Long production runs, big backlogs and long lead times are fast becoming operating styles of the past. Flexibility and quick response must become the norm. The driving force behind this need is customers who increasingly expect short lead times for products configured exactly as specified and delivered on time, every time.
The trend of quick-response, no-excuses delivery has put many manufacturers in the uncomfortable position of having to conform or lose business to a competitor who has developed short cycle time capabilities. To meet competitive requirements and reduce costs, many manufacturers are turning to lean manufacturing techniques to drastically cut cycle time and increase their competitive edge.
What, where and why
Lean manufacturing is a high-velocity order-to-delivery process that many manufacturers have successfully used to improve overall business performance. In an environment that employs this process, inventory is “pulled” through each production work center only when needed to satisfy a customer requirement. This means the entire organization must be configured for maximum flexibility and quick response so custom orders can be filled as quickly as standard orders.
The demand-based “pull” of material through production is in sharp contrast to the traditional “push” production method, which is driven by an MRP schedule that often pushes inventory into stock that may not reflect what customers need.
Compounding the problem, push production typically cannot adjust for sudden shifts in what customers really want, resulting in longer lead times, too much inventory and lower customer service.
Lean manufacturing can be used in production environments involving highly complex and variable products, even in engineered-to-order situations. It does not have to be a highly repetitive production environment to achieve synchronization and a high-velocity flow of quality information and material. Using lean manufacturing techniques and the right information systems technology, product complexity and variability do not pose the barrier they once did to creating a flexible and fast order-to-delivery process.
As requirements in the marketplace mandate more and more high-velocity, on-time performance, customers can, and will, change suppliers when they are unable to get the goods they want when they need them. The objective is to get today’s order produced and shipped without “yesterday’s orders” being in the way and stopping the flow.
Lean manufacturing emphasizes flexibility and throughput, with total order-to-delivery cycle time reduced to the bare minimum. As a consequence, more far-reaching processes and cultural changes are needed for successful implementation of a lean process. This is necessary because substantial redesign of a number of business processes is needed; not just “some” improvement of, say, inventory planning, but changes in the entire order-to-delivery flow of information and material.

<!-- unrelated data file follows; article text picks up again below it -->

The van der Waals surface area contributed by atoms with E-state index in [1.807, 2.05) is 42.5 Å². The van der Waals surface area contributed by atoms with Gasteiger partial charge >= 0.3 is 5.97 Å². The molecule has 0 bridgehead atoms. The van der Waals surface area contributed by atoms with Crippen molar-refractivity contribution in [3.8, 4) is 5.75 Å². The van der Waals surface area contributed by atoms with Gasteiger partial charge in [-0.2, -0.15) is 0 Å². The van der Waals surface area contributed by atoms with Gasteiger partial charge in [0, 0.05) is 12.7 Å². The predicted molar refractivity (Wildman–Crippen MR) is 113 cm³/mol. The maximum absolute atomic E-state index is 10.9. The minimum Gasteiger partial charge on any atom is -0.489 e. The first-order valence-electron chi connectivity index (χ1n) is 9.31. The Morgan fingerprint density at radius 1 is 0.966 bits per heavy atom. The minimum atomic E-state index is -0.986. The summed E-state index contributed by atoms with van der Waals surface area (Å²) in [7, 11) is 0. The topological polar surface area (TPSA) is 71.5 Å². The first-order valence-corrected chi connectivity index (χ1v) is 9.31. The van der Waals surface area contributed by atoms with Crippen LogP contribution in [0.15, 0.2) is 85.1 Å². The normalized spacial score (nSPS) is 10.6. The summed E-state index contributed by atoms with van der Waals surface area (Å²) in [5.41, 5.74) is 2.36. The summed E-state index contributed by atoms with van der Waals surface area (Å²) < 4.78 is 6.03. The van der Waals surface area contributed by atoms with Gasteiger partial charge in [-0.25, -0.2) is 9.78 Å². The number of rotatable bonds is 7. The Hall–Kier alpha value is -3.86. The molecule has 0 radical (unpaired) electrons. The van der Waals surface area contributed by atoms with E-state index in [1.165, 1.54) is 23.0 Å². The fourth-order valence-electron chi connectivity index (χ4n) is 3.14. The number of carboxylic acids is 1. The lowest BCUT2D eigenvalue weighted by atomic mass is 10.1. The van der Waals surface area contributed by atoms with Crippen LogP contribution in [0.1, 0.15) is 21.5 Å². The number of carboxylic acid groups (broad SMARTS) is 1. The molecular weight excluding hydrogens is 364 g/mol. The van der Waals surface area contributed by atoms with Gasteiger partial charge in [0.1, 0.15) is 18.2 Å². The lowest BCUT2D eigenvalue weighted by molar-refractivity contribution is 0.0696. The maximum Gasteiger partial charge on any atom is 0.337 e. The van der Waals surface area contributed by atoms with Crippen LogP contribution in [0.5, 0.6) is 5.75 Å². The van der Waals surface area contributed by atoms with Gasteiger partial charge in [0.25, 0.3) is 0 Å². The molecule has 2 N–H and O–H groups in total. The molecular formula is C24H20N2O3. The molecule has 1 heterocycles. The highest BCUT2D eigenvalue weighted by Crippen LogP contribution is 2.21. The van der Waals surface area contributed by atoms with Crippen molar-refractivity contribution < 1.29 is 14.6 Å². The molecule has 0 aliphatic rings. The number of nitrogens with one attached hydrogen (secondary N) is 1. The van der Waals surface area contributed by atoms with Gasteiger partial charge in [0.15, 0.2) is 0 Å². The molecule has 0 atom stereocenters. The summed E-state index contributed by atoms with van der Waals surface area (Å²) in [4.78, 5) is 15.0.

A company that can benefit from lean manufacturing is usually easy to identify. Inventory accumulates in buffer stocks, which is both a sign and a cause of excessive cycle time. There are serious balance and flow problems, with excessive inventories in subassemblies and/or raw materials, and work-in-progress (WIP) is held up because of bottlenecks and poor information flow. Scheduling and rescheduling in these environments is often a constantly attempted task but valid, do-able schedules are never really achieved.
Manufacturers that can pull together all of the pieces with lean processes can cut their cycle time by at least 60 percent and usually much more. Lean manufacturing drives out the heavy costs resulting from imbalanced production schedules, excessive WIP queues and the high fixed overhead costs that result from trying to manage operations in disarray.
One durable goods manufacturer succeeded in cutting cycle time by 80 percent, reducing required factory space by 50 percent and cutting rework by 90 percent. The average working capital needed to support the business dropped by more than 50 percent over a two-year period, which allowed for other investment opportunities to strengthen the business.
Not just information technology
Lean manufacturing is not achieved by just installing new information systems technology. However, getting all the needed elements to come together requires that the information flowing into and through the business be of very high quality – accurate, meaningful and up-to-date – and precisely synchronized with the flow of material. Addressing this requirement is usually a major, but most worthwhile, task for many manufacturers.
Advanced planning and scheduling systems (APS), as well as electronic enterprise linkages, can sometimes help solidify improvements in customer service, inventory deployment and reduced cycle times to improve every function of the business. Also, improved process and information quality help eliminate many of the human handoffs and interventions that slow the order-to-delivery process.
When too many manual interventions and variations are present, the problem is not just one of cutting out non-value-added activity, but also the value-subtracting activity caused by errors that are often repeated every day.
In addition, implementing lean manufacturing mandates the need for better balance and faster flow of material through production. In most cases, the company will need to reconfigure its manufacturing processes from large lot, functionally-oriented methods to more flexible, quick changeover smaller lot methods for fast response and higher throughput.
Sometimes easily justifiable capital investment is required, but most of the time substantial improvements in flexibility and cycle time reduction can be achieved with current equipment.
Remember, not just labor and inventory costs are saved by higher throughput and reduced cycle time – customers are more satisfied, and that is where the money is.